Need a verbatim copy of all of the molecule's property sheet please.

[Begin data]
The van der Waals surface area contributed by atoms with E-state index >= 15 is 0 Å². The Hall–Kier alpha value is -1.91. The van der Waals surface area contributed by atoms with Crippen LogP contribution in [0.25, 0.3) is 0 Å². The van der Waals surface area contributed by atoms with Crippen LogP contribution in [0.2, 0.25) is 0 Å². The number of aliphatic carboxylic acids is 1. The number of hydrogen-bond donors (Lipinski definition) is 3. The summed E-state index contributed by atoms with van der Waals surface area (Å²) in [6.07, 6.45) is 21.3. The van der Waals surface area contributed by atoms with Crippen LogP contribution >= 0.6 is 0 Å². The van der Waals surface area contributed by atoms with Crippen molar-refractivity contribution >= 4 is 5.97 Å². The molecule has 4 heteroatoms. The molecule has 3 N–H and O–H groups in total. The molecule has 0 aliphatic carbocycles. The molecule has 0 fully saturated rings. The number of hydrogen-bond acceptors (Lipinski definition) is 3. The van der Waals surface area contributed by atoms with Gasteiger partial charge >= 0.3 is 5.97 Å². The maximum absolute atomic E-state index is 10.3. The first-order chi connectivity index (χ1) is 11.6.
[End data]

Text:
The van der Waals surface area contributed by atoms with E-state index >= 15 is 0 Å². The Hall–Kier alpha value is -1.91. The van der Waals surface area contributed by atoms with Crippen LogP contribution in [0.25, 0.3) is 0 Å². The van der Waals surface area contributed by atoms with Crippen LogP contribution in [0.2, 0.25) is 0 Å². The number of aliphatic carboxylic acids is 1. The number of hydrogen-bond donors (Lipinski definition) is 3. The summed E-state index contributed by atoms with van der Waals surface area (Å²) in [6.07, 6.45) is 21.3. The van der Waals surface area contributed by atoms with Crippen LogP contribution >= 0.6 is 0 Å². The van der Waals surface area contributed by atoms with Crippen molar-refractivity contribution >= 4 is 5.97 Å². The molecule has 4 heteroatoms. The molecule has 3 N–H and O–H groups in total. The molecule has 0 aliphatic carbocycles. The molecule has 0 fully saturated rings. The number of hydrogen-bond acceptors (Lipinski definition) is 3. The van der Waals surface area contributed by atoms with Gasteiger partial charge >= 0.3 is 5.97 Å². The maximum absolute atomic E-state index is 10.3. The first-order chi connectivity index (χ1) is 11.6.